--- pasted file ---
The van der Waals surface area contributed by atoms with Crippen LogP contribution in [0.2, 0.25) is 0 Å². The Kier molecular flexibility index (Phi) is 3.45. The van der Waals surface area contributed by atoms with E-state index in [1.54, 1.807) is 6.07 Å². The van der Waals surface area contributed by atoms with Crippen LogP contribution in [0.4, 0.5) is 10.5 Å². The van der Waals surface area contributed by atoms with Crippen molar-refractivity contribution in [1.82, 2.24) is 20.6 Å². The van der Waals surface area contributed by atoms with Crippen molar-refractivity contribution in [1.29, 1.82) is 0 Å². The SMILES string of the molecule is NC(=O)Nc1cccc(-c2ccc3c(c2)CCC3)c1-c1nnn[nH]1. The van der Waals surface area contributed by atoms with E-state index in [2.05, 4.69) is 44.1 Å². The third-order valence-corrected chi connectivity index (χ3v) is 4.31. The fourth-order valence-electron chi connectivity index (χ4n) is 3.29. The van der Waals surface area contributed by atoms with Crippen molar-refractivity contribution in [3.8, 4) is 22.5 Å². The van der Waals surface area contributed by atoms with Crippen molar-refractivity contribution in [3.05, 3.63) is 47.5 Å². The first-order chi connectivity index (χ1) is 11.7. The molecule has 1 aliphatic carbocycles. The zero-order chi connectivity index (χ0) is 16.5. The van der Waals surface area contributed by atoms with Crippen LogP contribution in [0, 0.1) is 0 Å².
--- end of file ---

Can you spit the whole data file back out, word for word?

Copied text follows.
The van der Waals surface area contributed by atoms with Crippen LogP contribution in [0.2, 0.25) is 0 Å². The Kier molecular flexibility index (Phi) is 3.45. The van der Waals surface area contributed by atoms with E-state index in [1.54, 1.807) is 6.07 Å². The van der Waals surface area contributed by atoms with Crippen LogP contribution in [0.4, 0.5) is 10.5 Å². The van der Waals surface area contributed by atoms with Crippen molar-refractivity contribution in [1.82, 2.24) is 20.6 Å². The van der Waals surface area contributed by atoms with Crippen molar-refractivity contribution in [1.29, 1.82) is 0 Å². The SMILES string of the molecule is NC(=O)Nc1cccc(-c2ccc3c(c2)CCC3)c1-c1nnn[nH]1. The van der Waals surface area contributed by atoms with E-state index in [2.05, 4.69) is 44.1 Å². The third-order valence-corrected chi connectivity index (χ3v) is 4.31. The fourth-order valence-electron chi connectivity index (χ4n) is 3.29. The van der Waals surface area contributed by atoms with Crippen molar-refractivity contribution in [3.8, 4) is 22.5 Å². The van der Waals surface area contributed by atoms with Crippen molar-refractivity contribution in [3.05, 3.63) is 47.5 Å². The first-order chi connectivity index (χ1) is 11.7. The molecule has 1 aliphatic carbocycles. The zero-order chi connectivity index (χ0) is 16.5. The van der Waals surface area contributed by atoms with Crippen LogP contribution in [0, 0.1) is 0 Å².